Car salesman Jerry Lundegaard (William H. Macy) is a bit down on his luck. He’s run up some pretty substantial debts, and will be in trouble for fraudulent affairs any day now, as soon as the bank realise the cars he has been claiming against don’t actually exist. The solution to his problem? Arrange for his wife to be kidnapped, so Jerry can collect on the ransom from his wealthy father-in-law. Unfortunately the miscreants hired to do the kidnapping, Carl and Gaear (Steve Buscemi and Peter Stormare), bungle the escape, leaving enough clues for the police chief, a heavily pregnant Marge Gunderson (Frances McDormand), to begin tracking everyone down and sorting this mess out.
Few films as short as this (98 minutes) have room to divulge us with background lives – a meeting with an old school friend, conversations about stamps – whilst still keeping the action moving briskly. Every line is considered and real, every character feels genuine, and this is the greatest proof you can find against the argument that the Coens can only write caricatures. Often underrated, this film can never be over-seen, and no-one can call themselves a film fan unless they’ve both seen it, and loved it. The title of this blog was very nearly called Your Accomplice in the Wood Chipper, and a car boot opening has never made me laugh before.
I’ve made the point before that the list contains films of three varieties; great, popular and important. The greats arrive via the Empire 5-star 500 list, the popular from the two lists voted by the general public, and the important ones are provided by the 1001 Films to See Before You Die. Many films, though arguably important, aren’t actually very good, so one could argue that they should be remembered and acknowledged for their gifts to cinema, but not necessarily watched, as was the case with the Jazz Singer, marking the introduction of spoken dialogue to the big screen, which nowadays is dull, racist and features too many unnecessary songs. The Big Lebowski, on the other hand, is also an important film, spawning a cult following so vast there is a fan club (the Little Lebowski Urban Achievers), several books and an annual festival (creatively named Lebowski-Fest, I hope to attend one day). And yet, it does not appear among the important list, appearing here after being awarded a 5-star review and obtaining positions on both nominated lists. This is less a crime and more a cultural injustice, as the impact this film has had on society is measurable from space. Hell, they even played clips of it recently on Something for the Weekend.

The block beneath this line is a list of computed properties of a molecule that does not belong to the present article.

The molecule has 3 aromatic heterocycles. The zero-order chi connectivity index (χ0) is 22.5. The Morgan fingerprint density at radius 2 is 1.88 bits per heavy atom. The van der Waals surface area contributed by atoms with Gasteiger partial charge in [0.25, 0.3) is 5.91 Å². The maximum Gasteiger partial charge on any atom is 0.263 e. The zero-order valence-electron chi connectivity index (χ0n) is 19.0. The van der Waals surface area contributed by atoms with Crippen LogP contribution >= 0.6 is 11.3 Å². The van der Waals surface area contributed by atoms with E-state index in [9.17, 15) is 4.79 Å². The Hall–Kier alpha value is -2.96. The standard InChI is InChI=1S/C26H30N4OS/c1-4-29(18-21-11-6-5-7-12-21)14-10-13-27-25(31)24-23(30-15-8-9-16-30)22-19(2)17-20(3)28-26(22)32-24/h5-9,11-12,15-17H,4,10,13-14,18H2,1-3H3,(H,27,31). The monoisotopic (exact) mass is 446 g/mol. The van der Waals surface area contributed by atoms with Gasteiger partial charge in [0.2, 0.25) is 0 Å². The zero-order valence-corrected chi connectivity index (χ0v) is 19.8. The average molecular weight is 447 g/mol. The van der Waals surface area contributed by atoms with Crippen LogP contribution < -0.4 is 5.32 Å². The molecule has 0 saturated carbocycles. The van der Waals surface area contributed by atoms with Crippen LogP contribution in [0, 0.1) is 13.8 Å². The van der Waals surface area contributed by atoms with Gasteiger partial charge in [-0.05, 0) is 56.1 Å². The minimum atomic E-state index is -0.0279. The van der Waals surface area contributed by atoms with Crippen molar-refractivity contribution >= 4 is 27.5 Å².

So just what is it that resonates so much with the public? Maybe it’s the snappy, endlessly quotable dialogue (“Obviously you’re not a golfer), particularly everything said in the bowling alley. Or perhaps it’s the borderline caricature roster of characters on display, from John Turtorro’s lilac-hued pederast Jesus (whom nobody fucks with) to Julianne Moore’s naked yet cultured Pollock-esque artist Maud and of course John Goodman’s psychotic ‘Nam vet Walter. It’s probably got something to do with the extremely crowded plot that bears little effect upon the characters it happens to. But mainly, it has to be Jeff Bridges turn as The Dude, a man shambling and smoking his way through life, following the flow it leads him on via nihilists, urinating Chinamen, porn moguls and private detectives. That, and it’s the first great film to feature a pot-smoking lead since Cheech and Chong, and one must conclude that many of those attending Lebowski-Fest, drinking white Russians in their dressing gowns and sunglasses have similar feeling towards the weed as his Dudeness.
Me? I love it because it’s a quintessential Coen Brothers movie. It features everything you need to make a great film – a twisting plot, stellar cast (I haven’t even mentioned Steve Buscemi, Peter Stormare, Philip Seymour Hoffman, Tara Reid, Sam Elliot, David Thewlis, Aimee Mann or the Red Hot Chilli Peppers’ Flea), terrific performances all round and a cracking soundtrack. The film introduced me to my cocktail of choice – Vodka, Kahlua and milk, easy on the Kahlua and heavy on the ice – and every time I watch it I either see something new or am reminded of a moment of pure gold I’d previously forgotten.